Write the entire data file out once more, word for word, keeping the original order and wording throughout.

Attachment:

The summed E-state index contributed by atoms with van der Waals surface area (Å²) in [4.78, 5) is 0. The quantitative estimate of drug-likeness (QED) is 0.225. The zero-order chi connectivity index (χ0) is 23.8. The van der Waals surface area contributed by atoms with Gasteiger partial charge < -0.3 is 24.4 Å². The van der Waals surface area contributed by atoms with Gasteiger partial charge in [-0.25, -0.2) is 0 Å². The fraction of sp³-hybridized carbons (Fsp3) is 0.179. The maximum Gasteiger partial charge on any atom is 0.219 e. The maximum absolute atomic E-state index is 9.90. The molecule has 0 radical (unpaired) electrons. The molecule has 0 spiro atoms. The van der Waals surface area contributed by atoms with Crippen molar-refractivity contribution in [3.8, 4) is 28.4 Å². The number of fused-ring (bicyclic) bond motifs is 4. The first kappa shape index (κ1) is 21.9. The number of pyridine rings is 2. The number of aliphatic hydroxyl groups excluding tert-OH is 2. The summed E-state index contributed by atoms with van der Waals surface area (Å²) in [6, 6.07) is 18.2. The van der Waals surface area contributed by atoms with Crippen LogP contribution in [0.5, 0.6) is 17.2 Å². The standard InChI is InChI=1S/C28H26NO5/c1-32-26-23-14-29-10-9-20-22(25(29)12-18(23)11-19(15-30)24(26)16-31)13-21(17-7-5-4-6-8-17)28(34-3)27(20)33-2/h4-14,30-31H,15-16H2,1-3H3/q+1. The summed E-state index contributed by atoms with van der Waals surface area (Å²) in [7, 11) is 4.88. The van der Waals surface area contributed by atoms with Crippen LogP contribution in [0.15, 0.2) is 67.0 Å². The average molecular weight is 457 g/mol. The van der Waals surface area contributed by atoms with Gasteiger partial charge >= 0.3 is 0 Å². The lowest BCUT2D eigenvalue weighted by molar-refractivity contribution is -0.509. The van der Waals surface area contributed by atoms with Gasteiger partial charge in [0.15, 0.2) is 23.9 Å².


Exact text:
The summed E-state index contributed by atoms with van der Waals surface area (Å²) in [4.78, 5) is 0. The quantitative estimate of drug-likeness (QED) is 0.225. The zero-order chi connectivity index (χ0) is 23.8. The van der Waals surface area contributed by atoms with Gasteiger partial charge < -0.3 is 24.4 Å². The van der Waals surface area contributed by atoms with Gasteiger partial charge in [-0.25, -0.2) is 0 Å². The fraction of sp³-hybridized carbons (Fsp3) is 0.179. The maximum Gasteiger partial charge on any atom is 0.219 e. The maximum absolute atomic E-state index is 9.90. The molecule has 0 radical (unpaired) electrons. The molecule has 0 spiro atoms. The van der Waals surface area contributed by atoms with Crippen molar-refractivity contribution in [3.8, 4) is 28.4 Å². The number of fused-ring (bicyclic) bond motifs is 4. The first kappa shape index (κ1) is 21.9. The number of pyridine rings is 2. The number of aliphatic hydroxyl groups excluding tert-OH is 2. The summed E-state index contributed by atoms with van der Waals surface area (Å²) in [6, 6.07) is 18.2. The van der Waals surface area contributed by atoms with Crippen LogP contribution in [0.5, 0.6) is 17.2 Å². The standard InChI is InChI=1S/C28H26NO5/c1-32-26-23-14-29-10-9-20-22(25(29)12-18(23)11-19(15-30)24(26)16-31)13-21(17-7-5-4-6-8-17)28(34-3)27(20)33-2/h4-14,30-31H,15-16H2,1-3H3/q+1. The summed E-state index contributed by atoms with van der Waals surface area (Å²) in [7, 11) is 4.88. The van der Waals surface area contributed by atoms with Crippen LogP contribution in [0.15, 0.2) is 67.0 Å². The average molecular weight is 457 g/mol. The van der Waals surface area contributed by atoms with Gasteiger partial charge >= 0.3 is 0 Å². The lowest BCUT2D eigenvalue weighted by molar-refractivity contribution is -0.509. The van der Waals surface area contributed by atoms with Gasteiger partial charge in [0.15, 0.2) is 23.9 Å².